An important measure of the development of quantum computing platforms has been the simulation of increasingly complex physical systems. Prior to fault-tolerant quantum computing, robust error mitigation strategies are necessary to continue this growth. Here, we validate recently introduced “purification-based” error-mitigation strategies on physical simulation within the seniority-zero electron pairing subspace, which affords a computational stepping stone to a fully correlated model. We compare the performance of error mitigation based on doubling quantum resources in time (echo verification) or in space (virtual distillation), on up to $20$ qubits of a superconducting qubit quantum processor. We observe a reduction of error by one to two orders of magnitude below less sophisticated techniques (e.g. post-selection). We study how the gain from error mitigation scales with the system size, and observe a polynomial suppression of error by echo verification and virtual distillation. Employing these error mitigation strategies enables the implementation of the largest variational algorithm for a correlated chemistry system to-date. Extrapolation of these results suggests significant hardware improvements will be required for classically intractable variational chemistry simulations.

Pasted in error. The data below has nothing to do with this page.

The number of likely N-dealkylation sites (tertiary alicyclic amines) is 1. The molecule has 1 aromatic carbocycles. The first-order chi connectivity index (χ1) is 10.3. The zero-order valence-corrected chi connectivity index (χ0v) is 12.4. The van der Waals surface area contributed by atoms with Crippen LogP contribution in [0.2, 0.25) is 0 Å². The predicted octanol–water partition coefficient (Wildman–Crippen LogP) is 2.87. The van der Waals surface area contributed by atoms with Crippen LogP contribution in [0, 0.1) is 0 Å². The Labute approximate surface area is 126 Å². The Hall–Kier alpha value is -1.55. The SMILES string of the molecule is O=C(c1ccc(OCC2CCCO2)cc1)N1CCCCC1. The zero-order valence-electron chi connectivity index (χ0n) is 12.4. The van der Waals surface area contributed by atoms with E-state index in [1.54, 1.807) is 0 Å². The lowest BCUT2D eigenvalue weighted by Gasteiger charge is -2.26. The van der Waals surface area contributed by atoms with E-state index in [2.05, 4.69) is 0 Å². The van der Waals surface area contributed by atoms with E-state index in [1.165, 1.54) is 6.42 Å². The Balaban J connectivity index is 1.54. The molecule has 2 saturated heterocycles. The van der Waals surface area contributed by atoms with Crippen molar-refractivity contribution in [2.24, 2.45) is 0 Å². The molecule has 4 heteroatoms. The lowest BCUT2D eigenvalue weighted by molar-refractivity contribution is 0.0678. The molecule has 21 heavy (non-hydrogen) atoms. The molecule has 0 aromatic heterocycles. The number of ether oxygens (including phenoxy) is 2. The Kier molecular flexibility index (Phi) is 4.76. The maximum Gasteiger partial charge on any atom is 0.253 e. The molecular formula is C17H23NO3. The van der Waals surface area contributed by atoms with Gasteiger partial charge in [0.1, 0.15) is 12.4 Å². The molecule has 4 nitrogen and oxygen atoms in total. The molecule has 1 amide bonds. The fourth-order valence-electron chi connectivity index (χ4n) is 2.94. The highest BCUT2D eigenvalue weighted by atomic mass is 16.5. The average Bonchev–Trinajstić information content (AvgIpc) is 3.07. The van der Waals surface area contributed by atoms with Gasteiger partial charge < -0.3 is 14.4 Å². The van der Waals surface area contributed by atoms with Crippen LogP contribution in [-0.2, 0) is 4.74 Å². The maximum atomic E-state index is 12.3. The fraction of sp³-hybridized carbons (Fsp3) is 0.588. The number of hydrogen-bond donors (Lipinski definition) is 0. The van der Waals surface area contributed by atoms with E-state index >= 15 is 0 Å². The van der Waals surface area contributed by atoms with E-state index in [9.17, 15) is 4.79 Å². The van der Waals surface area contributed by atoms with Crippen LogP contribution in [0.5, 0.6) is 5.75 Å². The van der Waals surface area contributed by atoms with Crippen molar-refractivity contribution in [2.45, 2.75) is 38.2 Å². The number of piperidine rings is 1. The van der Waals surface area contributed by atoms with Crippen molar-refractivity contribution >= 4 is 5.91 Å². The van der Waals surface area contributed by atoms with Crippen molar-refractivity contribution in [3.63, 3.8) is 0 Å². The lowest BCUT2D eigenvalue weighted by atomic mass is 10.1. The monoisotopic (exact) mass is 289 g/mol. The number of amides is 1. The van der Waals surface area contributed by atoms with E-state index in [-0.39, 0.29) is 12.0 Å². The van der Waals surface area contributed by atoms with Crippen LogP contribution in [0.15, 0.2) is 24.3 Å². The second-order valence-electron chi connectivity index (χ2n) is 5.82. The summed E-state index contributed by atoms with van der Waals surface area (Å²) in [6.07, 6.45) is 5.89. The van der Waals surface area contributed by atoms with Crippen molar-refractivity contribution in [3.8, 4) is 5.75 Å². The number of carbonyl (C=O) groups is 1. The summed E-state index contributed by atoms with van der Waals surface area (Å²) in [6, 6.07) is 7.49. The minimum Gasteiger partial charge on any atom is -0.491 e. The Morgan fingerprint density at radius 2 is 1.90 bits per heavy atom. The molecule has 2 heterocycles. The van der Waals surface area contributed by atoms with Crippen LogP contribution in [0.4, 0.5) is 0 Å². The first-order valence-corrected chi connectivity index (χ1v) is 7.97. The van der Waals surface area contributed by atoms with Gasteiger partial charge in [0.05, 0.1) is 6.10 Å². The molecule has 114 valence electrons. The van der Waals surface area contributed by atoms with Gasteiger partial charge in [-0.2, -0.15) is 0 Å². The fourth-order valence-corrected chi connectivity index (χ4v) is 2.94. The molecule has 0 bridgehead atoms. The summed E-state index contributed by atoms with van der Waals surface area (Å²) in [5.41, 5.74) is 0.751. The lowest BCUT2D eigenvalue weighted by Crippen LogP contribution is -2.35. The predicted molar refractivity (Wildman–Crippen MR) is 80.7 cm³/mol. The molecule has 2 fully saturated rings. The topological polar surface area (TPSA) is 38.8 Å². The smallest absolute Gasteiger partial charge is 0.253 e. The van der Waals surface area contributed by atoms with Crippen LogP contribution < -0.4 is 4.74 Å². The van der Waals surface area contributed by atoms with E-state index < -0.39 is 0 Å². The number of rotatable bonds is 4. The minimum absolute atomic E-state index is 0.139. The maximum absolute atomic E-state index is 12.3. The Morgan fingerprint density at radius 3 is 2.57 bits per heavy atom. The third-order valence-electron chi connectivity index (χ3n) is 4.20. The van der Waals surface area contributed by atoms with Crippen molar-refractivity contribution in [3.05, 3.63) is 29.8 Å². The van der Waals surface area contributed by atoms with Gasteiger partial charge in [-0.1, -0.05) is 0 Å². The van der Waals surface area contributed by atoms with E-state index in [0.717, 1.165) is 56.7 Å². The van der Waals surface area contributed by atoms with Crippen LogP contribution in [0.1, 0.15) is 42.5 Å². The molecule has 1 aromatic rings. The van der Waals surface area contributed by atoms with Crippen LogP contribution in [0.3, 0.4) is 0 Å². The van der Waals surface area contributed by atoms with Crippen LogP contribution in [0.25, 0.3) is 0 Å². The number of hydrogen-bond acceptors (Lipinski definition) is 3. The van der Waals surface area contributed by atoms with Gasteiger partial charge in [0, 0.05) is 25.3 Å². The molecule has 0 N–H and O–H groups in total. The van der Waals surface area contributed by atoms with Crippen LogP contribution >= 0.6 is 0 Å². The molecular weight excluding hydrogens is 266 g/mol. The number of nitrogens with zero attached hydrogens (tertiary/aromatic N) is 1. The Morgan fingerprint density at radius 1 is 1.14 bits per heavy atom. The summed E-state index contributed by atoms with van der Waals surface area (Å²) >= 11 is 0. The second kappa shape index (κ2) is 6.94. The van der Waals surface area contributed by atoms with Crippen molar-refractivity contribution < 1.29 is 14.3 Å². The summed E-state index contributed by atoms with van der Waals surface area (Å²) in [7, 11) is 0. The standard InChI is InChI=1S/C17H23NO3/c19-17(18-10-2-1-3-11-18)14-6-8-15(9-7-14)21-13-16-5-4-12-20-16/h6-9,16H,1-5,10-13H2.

Presenter: Nicholas Rubin